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Are robots soon to take over your job?

Are Robots Soon To Take Over Your Job?

According to The World Economic Forum, automation and robots will take over 5,1 million jobs by 2020. PHOTO: Pixabay

Machines now do our laundry, wash our dishes and make us coffee with the growth of technology, there s no doubt life has become easier.

Of course, there s a flip-side to this kind of automation. Could technological advances render you irrelevant? Unfortunately, this is no longer just the stuff of sci-fi thrillers. According to The World Economic Forum (WEF), automation and robots will take over 5,1 million jobs within the next five years.

We are on the cusp of a Fourth Industrial Revolution, WEF founder Klaus Schwab and managing board member Richard Samans said in their recently released report, The Future of Jobs[1].

To prevent a worst-case scenario, researchers advised, reskilling and upskilling of today s workers will be critical.

While much has been said about the need for reform in basic education, it is simply not possible to weather the current technological revolution by waiting for the next generation s workforce to become better prepared. Women are more at risk, as the fairer sex are more likely to hold jobs in areas such as sales, office and administration, the report found.

They concluded that jobs will be lost in every industry, but energy and financial and healthcare services could be worst hit. For example, this year Japanese IT company NTT Dataa will release a small robot called Sota to help elderly people in care homes. The talking bot will be able to interact with the residents as well as control their lights, check their blood pressure and remind them of when to take their pills much like a nurse or carer would do.

In 2013 Oxford University conducted an extensive study into the matter. Researchers looked at nine key skills to perform over 700 job descriptions and calculated the likelihood of a computer taking over that job. In the resultant report, The Future of Employment: How susceptible are jobs to automation[2], researchers rated a number of variables for each job, rating them from low to medium and high. The lower the variable, the more likely the job is to be taken over by robots in the future. In simple terms, a low variable would be the ability to screw in a light bulb, medium would be packing oranges into a crate as quickly as possible and high would involve performing open-heart surgery.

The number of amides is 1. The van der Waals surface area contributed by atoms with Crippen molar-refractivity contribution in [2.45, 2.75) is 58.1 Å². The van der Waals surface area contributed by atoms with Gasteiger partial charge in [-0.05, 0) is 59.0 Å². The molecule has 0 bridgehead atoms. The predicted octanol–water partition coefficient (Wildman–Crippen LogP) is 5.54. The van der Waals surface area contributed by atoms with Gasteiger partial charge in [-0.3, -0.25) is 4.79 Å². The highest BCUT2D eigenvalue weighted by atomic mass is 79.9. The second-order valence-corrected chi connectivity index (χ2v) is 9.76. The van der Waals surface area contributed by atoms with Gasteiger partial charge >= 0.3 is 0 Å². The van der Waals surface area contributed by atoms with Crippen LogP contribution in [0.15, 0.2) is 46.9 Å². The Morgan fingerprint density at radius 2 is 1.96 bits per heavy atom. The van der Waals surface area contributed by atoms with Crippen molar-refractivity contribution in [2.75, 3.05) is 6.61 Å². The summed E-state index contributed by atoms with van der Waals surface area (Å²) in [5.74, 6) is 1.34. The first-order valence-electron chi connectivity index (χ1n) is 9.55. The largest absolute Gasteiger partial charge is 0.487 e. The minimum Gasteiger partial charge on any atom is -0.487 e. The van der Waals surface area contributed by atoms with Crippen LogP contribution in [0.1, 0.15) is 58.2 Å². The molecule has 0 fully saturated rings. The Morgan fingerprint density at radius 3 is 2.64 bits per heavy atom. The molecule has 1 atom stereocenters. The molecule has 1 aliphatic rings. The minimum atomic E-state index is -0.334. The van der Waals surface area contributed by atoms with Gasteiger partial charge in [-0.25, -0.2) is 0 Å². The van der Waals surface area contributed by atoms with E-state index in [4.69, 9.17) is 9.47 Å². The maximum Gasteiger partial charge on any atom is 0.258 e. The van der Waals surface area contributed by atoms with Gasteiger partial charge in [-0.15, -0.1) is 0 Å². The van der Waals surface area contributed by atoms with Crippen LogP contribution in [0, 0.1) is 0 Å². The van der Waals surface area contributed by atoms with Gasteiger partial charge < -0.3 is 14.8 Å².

Worried that your job might be at risk? These jobs come out as the most likely to be automated (98 99%)

  • Hosts and Hostesses, Restaurant, Lounge, and Coffee Shop
  • Models
  • Inspectors, Testers, Sorters, Samplers, and Weighers
  • Bookkeeping, Accounting, and Auditing Clerks
  • Legal Secretaries
  • Radio Operators
  • Driver/Sales Workers
  • Claims Adjusters, Examiners, and Investigators
  • Parts Salespersons
  • Credit Analysts
  • Milling and Planing Machine Setters, Operators, and Tenders, Metal and Plastic
  • Shipping, Receiving, and Traffic Clerks
  • Procurement Clerks
  • Packaging and Filling Machine Operators and Tenders
  • Etchers and Engravers
  • Tellers
  • Umpires, Referees, and Other Sports Officials
  • Insurance Appraisers, Auto Damage
  • Loan Officers
  • Order Clerks
  • Brokerage Clerks
  • Insurance Claims and Policy Processing Clerks
  • Timing Device Assemblers and Adjusters
  • Data Entry Keyers
  • Library Technicians
  • New Accounts Clerks
  • Photographic Process Workers and Processing Machine Operators
  • Tax Preparers Cargo and Freight Agents
  • Watch Repairers
  • Insurance Underwriters
  • Mathematical Technicians
  • Sewer workers
  • Title Examiners, Abstractors, and Searchers
  • Telemarketers

Preschool teachers, makeup artists, doctors, dentists and supervisors in many industries were regarded as some of the safer professions.

See the full list here[3].

Sources: forbes.com; www.ft.com, nbcnews.com, oxfordmartin.ox.ac.uk

References

  1. ^ The Future of Jobs (www3.weforum.org)
  2. ^ The Future of Employment: How susceptible are jobs to automation (www.oxfordmartin.ox.ac.uk)
  3. ^ See the full list here (www.oxfordmartin.ox.ac.uk)



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